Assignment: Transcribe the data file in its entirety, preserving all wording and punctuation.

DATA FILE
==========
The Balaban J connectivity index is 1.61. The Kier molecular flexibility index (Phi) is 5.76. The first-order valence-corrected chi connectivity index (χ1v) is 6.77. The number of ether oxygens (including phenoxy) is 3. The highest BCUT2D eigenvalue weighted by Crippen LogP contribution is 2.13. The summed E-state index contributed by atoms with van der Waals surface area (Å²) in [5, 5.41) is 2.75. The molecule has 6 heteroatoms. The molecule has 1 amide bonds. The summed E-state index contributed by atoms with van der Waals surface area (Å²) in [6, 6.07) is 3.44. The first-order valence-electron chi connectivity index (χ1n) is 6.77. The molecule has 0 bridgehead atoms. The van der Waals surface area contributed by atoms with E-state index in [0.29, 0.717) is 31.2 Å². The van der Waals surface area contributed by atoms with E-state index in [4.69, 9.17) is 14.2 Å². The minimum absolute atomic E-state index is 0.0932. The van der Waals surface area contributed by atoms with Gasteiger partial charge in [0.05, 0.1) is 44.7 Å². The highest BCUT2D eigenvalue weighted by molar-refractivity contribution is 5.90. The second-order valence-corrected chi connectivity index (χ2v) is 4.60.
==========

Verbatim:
The Balaban J connectivity index is 1.61. The Kier molecular flexibility index (Phi) is 5.76. The first-order valence-corrected chi connectivity index (χ1v) is 6.77. The number of ether oxygens (including phenoxy) is 3. The highest BCUT2D eigenvalue weighted by Crippen LogP contribution is 2.13. The summed E-state index contributed by atoms with van der Waals surface area (Å²) in [5, 5.41) is 2.75. The molecule has 6 heteroatoms. The molecule has 1 amide bonds. The summed E-state index contributed by atoms with van der Waals surface area (Å²) in [6, 6.07) is 3.44. The first-order valence-electron chi connectivity index (χ1n) is 6.77. The molecule has 0 bridgehead atoms. The van der Waals surface area contributed by atoms with E-state index in [0.29, 0.717) is 31.2 Å². The van der Waals surface area contributed by atoms with E-state index in [4.69, 9.17) is 14.2 Å². The minimum absolute atomic E-state index is 0.0932. The van der Waals surface area contributed by atoms with Gasteiger partial charge in [0.05, 0.1) is 44.7 Å². The highest BCUT2D eigenvalue weighted by molar-refractivity contribution is 5.90. The second-order valence-corrected chi connectivity index (χ2v) is 4.60.